Methods

Strains and culture conditions

A. gossypii ATCC 10895, kindly provided by Prof. P. Philippsen (Biozentrum, University of Basel, Switzerland) and here referred to as the parental strain, was used for proteomic analyses. A recombinant A. gossypii EGI producing strain (VTT D-101398) and its corresponding empty vector control strain described in Ribeiro et al. [2] were used for transcriptomic analyses. Stock cultures were maintained as spores suspended in 20% (v/v) glycerol, 0.8% (w/v) NaCl with 0.025% (v/v) Tween 20 at −80°C.

Pre-cultures to inoculate bioreactors were grown in 250 ml Erlenmeyer flasks containing 50 ml of AFM (1% (w/v) yeast extract, 1% (w/v) tryptone, 2% (w/v) glucose and 0.1% (w/v) myo-inositol), which was supplemented with 200 μg/ml G418 (Sigma) for maintenance of the recombinant strains. A. gossyppii pre-cultures were inoculated with 106 spores and grown for 14–17 h at 30°C and 200 rpm.

For cultivation of the recombinant strains, Biostat® CT bioreactors, maximum working volume of 2.5 l (B. Braun Biotech International, Sartorius AG), containing 1.5 l or 2 l of AFM plus 200 μg/ml G418 were used. Biostat® B-DCU bioreactors, maximum working volume of 2 l (B. Braun Biotech International, Sartorius AG), were used for cultivation of the parental strain in 1 l of either modified AFM or defined minimal medium [76], both containing 2% (w/v) sucrose as carbon source instead of glucose. Bioreactors were inoculated to an initial biomass of 0.13 ± 0.08 g/l, for recombinant strains, or 0.60 ± 0.05 g/l, for the parental strain. Cultures were grown at 30°C and 500 rpm, with 1.0 volume of gas per volume of culture per minute (vvm) aeration. Culture pH was kept at 6.0 ± 0.1 by the addition of 1 M KOH or 1 M H3PO4. Polypropylene glycol (mixed molecular weights) [77] was added to prevent foaming. Gas concentration (CO2, O2, N2 and Ar) was analyzed continuously in an Omnistar quadrupole mass spectrometer (Balzers AG), calibrated with 3% CO2 in Ar.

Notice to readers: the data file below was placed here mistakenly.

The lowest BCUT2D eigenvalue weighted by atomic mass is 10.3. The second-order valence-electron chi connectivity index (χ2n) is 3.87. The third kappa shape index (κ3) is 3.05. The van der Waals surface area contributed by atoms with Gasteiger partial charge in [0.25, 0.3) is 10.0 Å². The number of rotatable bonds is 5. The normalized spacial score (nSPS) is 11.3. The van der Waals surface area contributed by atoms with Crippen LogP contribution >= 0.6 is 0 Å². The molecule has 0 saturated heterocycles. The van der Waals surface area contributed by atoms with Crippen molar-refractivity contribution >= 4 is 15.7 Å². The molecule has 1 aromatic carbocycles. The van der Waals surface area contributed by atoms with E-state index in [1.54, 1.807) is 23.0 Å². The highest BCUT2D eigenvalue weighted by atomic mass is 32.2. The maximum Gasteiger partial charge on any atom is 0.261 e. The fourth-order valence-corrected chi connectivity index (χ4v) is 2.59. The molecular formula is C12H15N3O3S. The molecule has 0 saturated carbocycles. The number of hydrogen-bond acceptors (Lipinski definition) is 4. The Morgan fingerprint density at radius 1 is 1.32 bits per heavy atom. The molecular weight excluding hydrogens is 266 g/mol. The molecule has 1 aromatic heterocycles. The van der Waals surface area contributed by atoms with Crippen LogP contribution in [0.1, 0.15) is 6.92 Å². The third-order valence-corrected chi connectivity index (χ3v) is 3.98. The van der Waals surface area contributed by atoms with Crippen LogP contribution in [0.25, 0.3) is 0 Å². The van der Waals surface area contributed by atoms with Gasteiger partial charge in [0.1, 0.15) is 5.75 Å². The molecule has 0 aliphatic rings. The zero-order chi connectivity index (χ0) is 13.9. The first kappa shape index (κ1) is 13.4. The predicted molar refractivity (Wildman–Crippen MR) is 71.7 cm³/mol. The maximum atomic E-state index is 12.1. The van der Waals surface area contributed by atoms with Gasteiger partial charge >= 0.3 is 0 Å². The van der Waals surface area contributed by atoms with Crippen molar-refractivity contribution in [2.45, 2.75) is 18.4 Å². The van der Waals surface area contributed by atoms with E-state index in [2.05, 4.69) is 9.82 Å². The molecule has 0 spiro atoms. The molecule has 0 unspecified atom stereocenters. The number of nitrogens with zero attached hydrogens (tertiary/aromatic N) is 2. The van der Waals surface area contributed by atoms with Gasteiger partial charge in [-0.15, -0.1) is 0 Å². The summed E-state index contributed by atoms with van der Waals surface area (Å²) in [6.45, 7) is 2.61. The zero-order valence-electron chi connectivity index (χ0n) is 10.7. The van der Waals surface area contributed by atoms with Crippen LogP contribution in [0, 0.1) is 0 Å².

For dry weight determination, culture samples were filtered through pre-dried and pre-weighed Whatman GF/B glass fibre filters, washed with at least two sample volumes of double-distilled water and dried to a constant weight at 105°C. Aliquots of the culture filtrates were stored at −20°C.

Residual sugars and produced metabolites in the culture filtrates were quantified by high performance liquid chromatography (HPLC) as previously described [78]. Total protein concentration in the cell-free broth was measured using the Thermo Scientific Pierce Coomassie (Bradford) Protein Assay kit, with bovine serum albumin (BSA) as standard. The activity of secreted EGI in the culture filtrates was determined as described in Ribeiro et al. [2], using 4-methylumbelliferyl-β-D-lactoside (MULac) (Sigma) as substrate. Volumetric EGI enzyme activity was defined as micromoles of 4-methylumbelliferone (MU) (Sigma) formed per minute and per litre of culture (μmol min−1 l−1) under the assay conditions.

For gene expression analysis, mycelial samples from the recombinant strains were collected from duplicate bioreactor cultivations 4 h, 7 h, 10 h and 13.5 h after inoculation. After 9.5 h, DTT was added to two out of four A. gossypii VTT D-101398 cultures at a final concentration of 10 mM. Samples from DTT-treated cultures were collected 30 min, 1 h and 4 h after DTT addition. Mycelium was rapidly separated from the culture supernatant by filtration through Whatman GF/B glass fibre filters, washed with two sample volumes of 0.9% (w/v) NaCl, frozen immediately in liquid nitrogen and stored at −80°C.

In silicosecretome prediction